In the years that I have been a part of the Sangha at the Blue Mountain Lotus Society, I've partaken in many workshops, retreats, and liturgies...some I've actually facilitated. And in Carlisle, that's always the case--the nascent Sangha here is my responsibility, and it's a responsibility I take seriously.
In the beginning, many meditation evenings were attended by just one person, sitting silently with me in an empty room. And yes, there were often times when I wondered why I was bothering if only one person was going to show up, what good was that?
Interestingly, in the 5 years I have been offering meditation, there has never been a Thursday when NO ONE came to sit, and I started thinking about the odds of that fact, especially since we are a small Sangha and the one person who DOES always show up is always a different person!
So the one person, whoever that may be, has become something of a symbol, that no matter what the conditions are, one person is always enough--enough to become Buddha, enough to share the dharma, enough to join in Sangha.
Saturday, when my dharma sister and I were at the House of Meditation for the day with our Zen Arts exhibition and sale, the one person rule was the order of the day.
Around Noon, a dry cleaner's van pulled up and dropped someone off in front of the House, then sped away. We watched expectantly, as a young man came to the front door, and lingered for some moments before coming in.
"Wow!" he said, "I found it! This place is crazy impossible to find, I've been hitchhiking all over Harrisburg all morning trying to find this place, and the dry cleaner guy knew where it was, that was my last ride, and he got me here in no time, but man you guys are off the map!"
He was wearing a big oversized jacket with graffiti-style script across the chest, a t-shirt with the same, pants emblazoned with an eagle below the belt and serious kicks....natty street wear.
Lots of very male energy, with a bright spirit attached. Maybe one person but a lot of one person!
The three of us ended up talking for over an hour about music, dancing, Philadelphia (a shared original home with my dharma sister), painting, graffiti, family, food and work. He showed us photographs of what he likes to paint. He talked about how both his father and grandfather had been painters but that they had "moved on."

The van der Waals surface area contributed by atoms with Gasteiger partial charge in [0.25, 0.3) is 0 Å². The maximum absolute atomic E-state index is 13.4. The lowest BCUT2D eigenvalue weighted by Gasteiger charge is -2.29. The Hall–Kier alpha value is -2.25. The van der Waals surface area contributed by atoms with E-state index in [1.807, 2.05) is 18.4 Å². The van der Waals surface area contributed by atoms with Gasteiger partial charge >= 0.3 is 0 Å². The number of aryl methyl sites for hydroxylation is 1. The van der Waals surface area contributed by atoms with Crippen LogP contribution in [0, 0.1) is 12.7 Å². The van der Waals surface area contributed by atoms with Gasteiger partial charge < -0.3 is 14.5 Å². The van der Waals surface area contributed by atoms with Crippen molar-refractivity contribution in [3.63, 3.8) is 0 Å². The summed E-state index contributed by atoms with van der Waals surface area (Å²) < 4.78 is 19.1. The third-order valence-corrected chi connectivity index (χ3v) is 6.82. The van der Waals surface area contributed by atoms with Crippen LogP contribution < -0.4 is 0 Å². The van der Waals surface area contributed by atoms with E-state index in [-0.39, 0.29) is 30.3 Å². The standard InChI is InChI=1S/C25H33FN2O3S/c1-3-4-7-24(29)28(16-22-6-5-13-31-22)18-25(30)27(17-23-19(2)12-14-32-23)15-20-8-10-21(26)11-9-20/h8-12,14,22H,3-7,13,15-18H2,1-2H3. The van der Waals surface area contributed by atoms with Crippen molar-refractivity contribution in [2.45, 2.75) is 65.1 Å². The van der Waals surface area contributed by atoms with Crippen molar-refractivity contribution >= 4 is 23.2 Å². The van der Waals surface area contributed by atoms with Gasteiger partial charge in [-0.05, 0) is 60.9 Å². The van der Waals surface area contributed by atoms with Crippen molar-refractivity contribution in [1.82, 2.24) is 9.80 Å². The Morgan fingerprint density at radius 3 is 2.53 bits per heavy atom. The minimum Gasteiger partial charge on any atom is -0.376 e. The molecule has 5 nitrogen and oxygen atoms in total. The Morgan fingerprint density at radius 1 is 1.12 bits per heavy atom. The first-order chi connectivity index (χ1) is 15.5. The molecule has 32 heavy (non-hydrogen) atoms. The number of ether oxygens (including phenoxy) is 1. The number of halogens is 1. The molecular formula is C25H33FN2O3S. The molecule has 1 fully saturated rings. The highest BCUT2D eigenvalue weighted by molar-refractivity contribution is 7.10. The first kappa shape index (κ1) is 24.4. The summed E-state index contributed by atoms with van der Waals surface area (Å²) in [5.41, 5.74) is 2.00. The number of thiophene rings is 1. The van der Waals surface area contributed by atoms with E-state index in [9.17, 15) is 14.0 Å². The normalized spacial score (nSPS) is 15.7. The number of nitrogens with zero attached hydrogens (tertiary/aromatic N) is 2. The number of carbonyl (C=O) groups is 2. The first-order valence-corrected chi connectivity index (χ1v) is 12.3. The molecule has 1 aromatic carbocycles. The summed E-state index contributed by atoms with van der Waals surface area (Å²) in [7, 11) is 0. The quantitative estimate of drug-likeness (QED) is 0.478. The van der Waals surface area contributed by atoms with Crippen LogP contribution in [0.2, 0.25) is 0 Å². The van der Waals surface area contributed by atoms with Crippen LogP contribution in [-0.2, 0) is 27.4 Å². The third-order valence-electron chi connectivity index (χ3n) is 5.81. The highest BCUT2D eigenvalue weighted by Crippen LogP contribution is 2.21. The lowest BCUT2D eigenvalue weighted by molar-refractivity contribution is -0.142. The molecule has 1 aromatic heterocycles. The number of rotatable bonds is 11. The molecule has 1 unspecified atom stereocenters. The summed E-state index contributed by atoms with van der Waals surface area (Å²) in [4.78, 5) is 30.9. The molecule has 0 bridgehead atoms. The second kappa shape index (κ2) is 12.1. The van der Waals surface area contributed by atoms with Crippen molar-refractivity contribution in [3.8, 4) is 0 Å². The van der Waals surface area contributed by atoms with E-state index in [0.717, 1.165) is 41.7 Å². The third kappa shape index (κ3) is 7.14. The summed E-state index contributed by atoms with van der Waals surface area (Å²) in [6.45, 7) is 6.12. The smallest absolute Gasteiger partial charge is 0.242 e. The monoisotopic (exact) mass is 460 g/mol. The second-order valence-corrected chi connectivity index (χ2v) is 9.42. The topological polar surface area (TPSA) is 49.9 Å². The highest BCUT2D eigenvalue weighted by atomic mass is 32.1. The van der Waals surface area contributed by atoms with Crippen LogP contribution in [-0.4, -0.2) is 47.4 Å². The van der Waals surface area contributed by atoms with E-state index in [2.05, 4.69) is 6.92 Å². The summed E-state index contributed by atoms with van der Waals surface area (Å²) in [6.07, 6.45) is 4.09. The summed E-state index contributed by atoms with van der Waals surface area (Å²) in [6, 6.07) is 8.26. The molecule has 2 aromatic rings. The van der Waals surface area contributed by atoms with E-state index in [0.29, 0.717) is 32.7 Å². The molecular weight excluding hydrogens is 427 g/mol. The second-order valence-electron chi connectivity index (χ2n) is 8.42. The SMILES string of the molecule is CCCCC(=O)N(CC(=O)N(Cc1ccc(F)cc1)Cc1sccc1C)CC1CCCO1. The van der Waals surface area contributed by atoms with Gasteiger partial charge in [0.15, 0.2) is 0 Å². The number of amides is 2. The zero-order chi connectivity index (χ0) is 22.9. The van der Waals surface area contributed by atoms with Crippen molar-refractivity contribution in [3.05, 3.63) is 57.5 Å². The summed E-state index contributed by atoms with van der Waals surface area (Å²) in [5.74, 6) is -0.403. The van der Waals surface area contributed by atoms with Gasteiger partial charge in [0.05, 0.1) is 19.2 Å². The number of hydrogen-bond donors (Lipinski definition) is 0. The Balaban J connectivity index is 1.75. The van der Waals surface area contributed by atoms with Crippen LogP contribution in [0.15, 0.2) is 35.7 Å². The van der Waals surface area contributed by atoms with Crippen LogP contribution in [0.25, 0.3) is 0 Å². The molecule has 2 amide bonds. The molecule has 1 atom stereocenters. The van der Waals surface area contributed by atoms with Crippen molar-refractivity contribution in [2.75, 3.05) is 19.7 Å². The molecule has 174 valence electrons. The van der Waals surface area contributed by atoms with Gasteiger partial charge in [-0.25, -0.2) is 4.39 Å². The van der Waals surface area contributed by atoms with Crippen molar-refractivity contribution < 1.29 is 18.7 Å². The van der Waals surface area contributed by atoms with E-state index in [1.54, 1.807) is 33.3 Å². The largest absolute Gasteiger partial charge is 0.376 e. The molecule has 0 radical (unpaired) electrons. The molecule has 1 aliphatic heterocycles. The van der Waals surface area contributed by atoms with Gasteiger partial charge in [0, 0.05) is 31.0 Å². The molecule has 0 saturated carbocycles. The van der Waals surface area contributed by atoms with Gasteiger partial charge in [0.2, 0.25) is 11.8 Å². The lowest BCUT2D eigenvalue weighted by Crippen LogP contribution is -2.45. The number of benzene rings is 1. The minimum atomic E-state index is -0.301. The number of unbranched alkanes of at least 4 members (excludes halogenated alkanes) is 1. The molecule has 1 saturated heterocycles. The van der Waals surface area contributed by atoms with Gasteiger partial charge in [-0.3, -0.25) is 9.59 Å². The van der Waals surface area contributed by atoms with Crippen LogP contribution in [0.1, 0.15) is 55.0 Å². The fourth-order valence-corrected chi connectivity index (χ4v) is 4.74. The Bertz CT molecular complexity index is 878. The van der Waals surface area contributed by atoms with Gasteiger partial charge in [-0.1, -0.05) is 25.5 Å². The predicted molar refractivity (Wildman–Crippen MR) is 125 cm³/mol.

I asked him why they were no longer painting and what they had moved on to, thinking they had found another medium for creative expression, and he said, "No, they moved on."
We stared at one another, until he explained further, "They're gone, they died, they've moved on....That's how I say it. But they're still with me, you see, they just moved on."
OK, yes, another means of creative expression perhaps, just not what I thought.
And a very poetic and harmonious way of thinking of those who are no longer with us, but are still with us.
I looked at this young man more closely and he said, "You see, right?"
Eventually he got up from where the three of us had been sitting in conversation, wandered around and looked at what we were selling, found the wrist malas and chose one to purchase, said his good byes and left.
Just before going out the door, he told us his name was Robert. And that was that.
He would be hitchhiking back to High Spire on the other side of Harrisburg.
Soon after Robert left, I went out to get us some lunch, and thinking I might see him hitchhiking, to offer him a ride at least as far as I could, but he had disappeared.
And Robert was the only visitor we had on Saturday, in the 6 hours that we were at the House.
Those odds seem rare to me as well, but that's how it is sometimes.
That one person always makes whatever we do completely and totally worth the effort. Our shared Karmic connection and action moves in such unknowable ways, and that mystery is alive with possibility and potential.
That mystery is alive with the possibility for enlightenment and it never ceases to amaze me!
So many ways to awaken!